We Should All Celebrate Pride

There’s been this little thingie happening over the last month:


Turkish, Kurdish and Armenian banners for freedom and love in Istanbul pride. Source:  @omerakpinar

Turkish, Kurdish and Armenian banners for freedom and love in Istanbul pride. Source: @omerakpinar

Once referred to as Gay Pride, chopping off that first word makes it more inclusive, and it’s only right since the parades and festivals have brought together people of every predilection and walk of life for years now, not just gay men.

Whatever you want to call it, it’s kept me busy with rainbow feather scarves and sun-soaked femmes galore, but today I’m much more clear-headed, my joons.

On the theme of Pride, the idea that I come to you with today is a kind of mantra:

“I am worthy, you are worthy.”

Don’t ask where it came from; do ask what it means.

Initially, Pride parades were an act of solidarity and resistance among gay and transgender men in an oppressive environment. In many places, the celebrations still fit this bill, as evidenced by the beating visited upon a Detroit man during his city’s Pride festival.

But in places where things have relaxed a little, a sense of worthiness prevails — so much so that some people don’t even feel the need to go to Pride celebrations: this was the first one I’ve gone to in a few years, myself.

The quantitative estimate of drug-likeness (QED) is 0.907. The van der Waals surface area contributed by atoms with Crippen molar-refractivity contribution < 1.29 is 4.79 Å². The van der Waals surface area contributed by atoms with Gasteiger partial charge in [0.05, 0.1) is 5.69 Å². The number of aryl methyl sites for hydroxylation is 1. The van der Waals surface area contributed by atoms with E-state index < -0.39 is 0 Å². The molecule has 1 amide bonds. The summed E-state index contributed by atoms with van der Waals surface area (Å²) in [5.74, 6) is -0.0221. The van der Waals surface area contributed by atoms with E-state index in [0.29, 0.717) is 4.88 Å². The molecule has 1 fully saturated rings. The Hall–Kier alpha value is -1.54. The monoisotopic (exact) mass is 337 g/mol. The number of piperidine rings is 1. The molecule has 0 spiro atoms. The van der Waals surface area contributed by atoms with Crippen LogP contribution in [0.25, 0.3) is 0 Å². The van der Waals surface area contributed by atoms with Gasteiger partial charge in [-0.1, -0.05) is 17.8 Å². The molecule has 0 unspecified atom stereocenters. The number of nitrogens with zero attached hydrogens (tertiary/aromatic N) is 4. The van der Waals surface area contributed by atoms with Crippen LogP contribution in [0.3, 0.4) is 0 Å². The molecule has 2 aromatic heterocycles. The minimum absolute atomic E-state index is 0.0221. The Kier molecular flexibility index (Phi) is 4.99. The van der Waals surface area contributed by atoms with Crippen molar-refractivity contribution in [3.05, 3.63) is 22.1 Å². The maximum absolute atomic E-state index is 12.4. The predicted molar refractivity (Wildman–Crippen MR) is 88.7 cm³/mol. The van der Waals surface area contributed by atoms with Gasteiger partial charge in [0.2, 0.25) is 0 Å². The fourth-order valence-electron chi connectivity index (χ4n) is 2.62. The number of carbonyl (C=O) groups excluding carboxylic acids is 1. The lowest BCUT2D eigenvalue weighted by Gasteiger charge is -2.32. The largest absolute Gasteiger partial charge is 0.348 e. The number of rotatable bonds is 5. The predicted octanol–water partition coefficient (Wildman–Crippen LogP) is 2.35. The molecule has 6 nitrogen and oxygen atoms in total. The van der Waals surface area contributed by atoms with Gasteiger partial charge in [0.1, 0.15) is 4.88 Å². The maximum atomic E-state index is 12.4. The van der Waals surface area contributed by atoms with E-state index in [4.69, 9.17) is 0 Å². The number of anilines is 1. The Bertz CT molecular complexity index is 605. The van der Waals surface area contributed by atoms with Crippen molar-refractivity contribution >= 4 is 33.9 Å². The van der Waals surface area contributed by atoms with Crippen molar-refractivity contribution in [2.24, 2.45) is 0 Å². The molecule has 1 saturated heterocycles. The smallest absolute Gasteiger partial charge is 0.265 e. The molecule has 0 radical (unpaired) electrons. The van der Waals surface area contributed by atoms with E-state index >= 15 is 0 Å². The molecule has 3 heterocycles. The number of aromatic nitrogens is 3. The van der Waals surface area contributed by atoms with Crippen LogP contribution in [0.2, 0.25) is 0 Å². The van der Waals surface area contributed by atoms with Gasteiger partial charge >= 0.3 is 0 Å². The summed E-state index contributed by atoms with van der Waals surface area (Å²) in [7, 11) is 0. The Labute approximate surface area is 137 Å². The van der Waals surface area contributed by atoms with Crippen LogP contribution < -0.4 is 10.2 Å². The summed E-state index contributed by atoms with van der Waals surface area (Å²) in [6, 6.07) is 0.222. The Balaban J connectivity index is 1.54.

But our fellows who face violence at their parades — or who can’t even safely be out at all, such as those in our very own Islamic Republic of Iran — are worthy of more than that.

Iranian LGBT group at Pride march in Istanbul via @TurkishIranian

Iranian LGBT group at Pride march in Istanbul via @TurkishIranian

I think it’s up to those of us who are lucky to do what we can to support our less fortunate fellows. Ultimately, it’s their journey toward peaceful coexistence with those who don’t understand them; but showing them that they are worthy of that is some of the best help we can offer them.

Worthiness is in all of us,

but I believe those who have embraced their own worth show it through humility, a sense of calm about them, and confidence — which is not the opposite of the first two qualities. Confidence to shine in your own skin is the ultimate display of worthiness: you KNOW you are a blessing to this world, and you rock it!

The author Marianne Williamson writes,

“It is our light, not our darkness, that most frightens us.”


I believe that joonies of all sexualities, gender identities, and walks of life can lose their fear or their light. Best of all, we can help each other to lose that fear. Here’s how: When I say that I am worthy, you say that you are worthy. Ready?

I am worthy.




boos boos,




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